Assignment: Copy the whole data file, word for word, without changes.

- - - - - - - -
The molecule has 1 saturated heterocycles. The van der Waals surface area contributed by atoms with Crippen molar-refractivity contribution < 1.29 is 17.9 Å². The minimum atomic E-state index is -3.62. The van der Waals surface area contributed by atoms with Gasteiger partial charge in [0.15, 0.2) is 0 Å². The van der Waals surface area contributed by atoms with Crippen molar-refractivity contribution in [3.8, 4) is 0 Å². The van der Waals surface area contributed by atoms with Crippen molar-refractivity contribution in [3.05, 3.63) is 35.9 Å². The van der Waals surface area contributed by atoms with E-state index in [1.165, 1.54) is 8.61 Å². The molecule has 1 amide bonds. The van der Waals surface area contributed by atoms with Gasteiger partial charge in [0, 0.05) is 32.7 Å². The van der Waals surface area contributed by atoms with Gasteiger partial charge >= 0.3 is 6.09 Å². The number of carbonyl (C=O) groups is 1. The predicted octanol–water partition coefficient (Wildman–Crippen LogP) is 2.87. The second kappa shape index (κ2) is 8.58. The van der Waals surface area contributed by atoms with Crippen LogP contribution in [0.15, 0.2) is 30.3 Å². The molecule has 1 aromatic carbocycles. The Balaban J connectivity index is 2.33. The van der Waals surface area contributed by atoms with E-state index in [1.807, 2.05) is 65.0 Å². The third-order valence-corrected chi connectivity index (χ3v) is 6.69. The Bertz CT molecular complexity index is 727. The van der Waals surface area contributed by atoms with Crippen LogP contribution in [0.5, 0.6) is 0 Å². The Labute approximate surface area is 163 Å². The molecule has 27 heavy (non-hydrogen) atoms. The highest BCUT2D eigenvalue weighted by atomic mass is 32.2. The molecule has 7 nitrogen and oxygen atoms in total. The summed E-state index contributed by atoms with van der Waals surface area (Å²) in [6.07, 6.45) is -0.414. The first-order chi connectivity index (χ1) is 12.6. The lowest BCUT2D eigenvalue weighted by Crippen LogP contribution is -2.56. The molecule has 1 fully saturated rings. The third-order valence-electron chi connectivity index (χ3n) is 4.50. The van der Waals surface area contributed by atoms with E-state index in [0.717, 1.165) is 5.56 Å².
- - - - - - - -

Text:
The molecule has 1 saturated heterocycles. The van der Waals surface area contributed by atoms with Crippen molar-refractivity contribution < 1.29 is 17.9 Å². The minimum atomic E-state index is -3.62. The van der Waals surface area contributed by atoms with Gasteiger partial charge in [0.15, 0.2) is 0 Å². The van der Waals surface area contributed by atoms with Crippen molar-refractivity contribution in [3.8, 4) is 0 Å². The van der Waals surface area contributed by atoms with Crippen molar-refractivity contribution in [3.05, 3.63) is 35.9 Å². The van der Waals surface area contributed by atoms with E-state index in [1.165, 1.54) is 8.61 Å². The molecule has 1 amide bonds. The van der Waals surface area contributed by atoms with Gasteiger partial charge in [0, 0.05) is 32.7 Å². The van der Waals surface area contributed by atoms with Gasteiger partial charge >= 0.3 is 6.09 Å². The number of carbonyl (C=O) groups is 1. The predicted octanol–water partition coefficient (Wildman–Crippen LogP) is 2.87. The second kappa shape index (κ2) is 8.58. The van der Waals surface area contributed by atoms with Crippen LogP contribution in [0.15, 0.2) is 30.3 Å². The molecule has 1 aromatic carbocycles. The Balaban J connectivity index is 2.33. The van der Waals surface area contributed by atoms with E-state index in [1.807, 2.05) is 65.0 Å². The third-order valence-corrected chi connectivity index (χ3v) is 6.69. The Bertz CT molecular complexity index is 727. The van der Waals surface area contributed by atoms with Crippen LogP contribution in [0.5, 0.6) is 0 Å². The Labute approximate surface area is 163 Å². The molecule has 27 heavy (non-hydrogen) atoms. The highest BCUT2D eigenvalue weighted by atomic mass is 32.2. The molecule has 7 nitrogen and oxygen atoms in total. The summed E-state index contributed by atoms with van der Waals surface area (Å²) in [6.07, 6.45) is -0.414. The first-order chi connectivity index (χ1) is 12.6. The lowest BCUT2D eigenvalue weighted by Crippen LogP contribution is -2.56. The molecule has 1 fully saturated rings. The third-order valence-electron chi connectivity index (χ3n) is 4.50. The van der Waals surface area contributed by atoms with E-state index in [0.717, 1.165) is 5.56 Å².